99-year bonds instead of a haircut!

I have argued many times before that a haircut of sovereign debt after only a few years of crisis is the wrong instrument for a PSI or OSI. There are better ways to essentially accomplish the same thing.

It is quite noteworthy that when talking about debt sustainability, everybody always talks about the level of debt. That may be correct in the case of corporations because corporations have to compile balance sheets and once the equity has been eroded due to losses, debt must be forgiven (or converted to equity) if automatic bankruptcy is to be avoided.

Sovereign states don’t compile balance sheets and they recognize incomes/expenses on a cash basis (and not on an accrual basis).

Thus, the level of sovereign debt is relevant only to the extent that it causes cash interest to flow through the budget or if the debt were due for payment. Put differently (and as a theoretical example): if all of Greece’s debt werde due some time next century and if all of it carried an interest rate of 0%, a near limitless amount of debt would be sustainable at least for the next 100 years or so.

If Greece cannot sustain the present level of debt (and all indicators would suggest that), then the answer is not to forgive it via an OSI. Instead, the answer would be to structure the OSI in the form of very long-term bonds with interest capitalization for at least 10 years. Typically, one would opt for a 99-year bond but one could also opt for an Evergreen Bond.

What is the difference? The difference is that the creditors maintain their full legal claim. That is probably not worth anything today but it may become worth something in the future. An example is in this FT article: Greek bonds whose maturities were restructured earlier this year until 2023 are now trading around 28% of nominal. Only 4 months ago, they were trading at 14% of nominal. Whoever bought at 14% and sold at 28%, doubled his investment in 4 months’ time!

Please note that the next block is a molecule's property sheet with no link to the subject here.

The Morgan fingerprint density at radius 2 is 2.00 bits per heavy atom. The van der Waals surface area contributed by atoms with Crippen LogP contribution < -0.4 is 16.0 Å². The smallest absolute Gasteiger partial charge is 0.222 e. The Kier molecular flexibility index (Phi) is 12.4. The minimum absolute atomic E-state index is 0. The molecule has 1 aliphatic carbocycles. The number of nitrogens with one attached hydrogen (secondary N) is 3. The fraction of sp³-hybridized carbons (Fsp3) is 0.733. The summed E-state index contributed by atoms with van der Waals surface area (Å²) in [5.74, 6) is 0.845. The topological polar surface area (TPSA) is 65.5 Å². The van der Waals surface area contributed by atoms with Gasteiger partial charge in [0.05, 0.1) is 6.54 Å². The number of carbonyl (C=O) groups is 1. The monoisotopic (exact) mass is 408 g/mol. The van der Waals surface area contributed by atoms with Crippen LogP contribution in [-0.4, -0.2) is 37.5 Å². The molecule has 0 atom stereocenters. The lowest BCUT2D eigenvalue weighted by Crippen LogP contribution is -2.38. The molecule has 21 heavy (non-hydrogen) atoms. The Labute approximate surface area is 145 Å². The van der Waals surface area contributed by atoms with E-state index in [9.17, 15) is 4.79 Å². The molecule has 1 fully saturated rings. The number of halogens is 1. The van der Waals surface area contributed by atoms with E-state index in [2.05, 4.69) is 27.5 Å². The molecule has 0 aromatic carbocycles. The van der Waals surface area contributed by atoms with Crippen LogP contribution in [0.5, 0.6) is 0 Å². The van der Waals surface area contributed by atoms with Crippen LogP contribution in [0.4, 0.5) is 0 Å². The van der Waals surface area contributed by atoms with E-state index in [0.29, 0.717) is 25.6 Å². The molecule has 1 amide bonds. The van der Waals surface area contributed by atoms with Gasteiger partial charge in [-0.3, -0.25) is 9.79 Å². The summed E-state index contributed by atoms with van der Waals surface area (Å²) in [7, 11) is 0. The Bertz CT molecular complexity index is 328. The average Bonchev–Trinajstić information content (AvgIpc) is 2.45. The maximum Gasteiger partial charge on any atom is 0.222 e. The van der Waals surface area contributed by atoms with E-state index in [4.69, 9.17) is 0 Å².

No one negotiating a 99-year bond today will be alive to witness its payment in 99 years. Thus, the value of that bond will never depend on the likelihood of it being paid but, instead, on the likelihood of getting paid some interest.

Since interest is capitalized for the first 10 years (in my example), the first interest payment will be in year 11. Thus, it is unlikely that the bond will trade at substantially more than 0% during the first ten years. This also means that investors could buy the bonds for not much more than a handshake.

Now, if investors pay out not much more than a handshake but receive a full interest payment, they have made a huge return. Thus, as year 11 approaches, investors will assess the likelihood of an interest payment in year 11. Assuming that Greece has not fallen into the Aegean by that time, the likelihood is that Greece will be able to pay at least some amount of interest in year 11. Investors will assess the amount of interest they expect to receive and then make a calculation how much they are prepared to pay for the bonds to achieve an acceptable return.

Remember the following formula: if you buy something at near-zero and you get some interest payment, your return is near-infinite!

Greece will be smart to always pay at least some interest on those 99-year bonds because it is to Greece’s advantage to have a market in those bonds. And this could be a very interesting market for speculative investors! Beginning in the late 1980s, a secondary market developed for distressed Latin American debt and many investors earned extremely high returns on their investments.

Whether the ECB holds a Greek bond with a maturity of 2023 or 2123 is a moot point. In the case of a haircut, politicians have to explain to their voters why they, once again, had to forgive Greece debt. In the case of a 99-year bond, politicians can tell their voters that they have not forgiven Greece a cent of its debt.

Being able to tell voters that no cent of Greece’s debt was forgiven is more than just a moot point these days!

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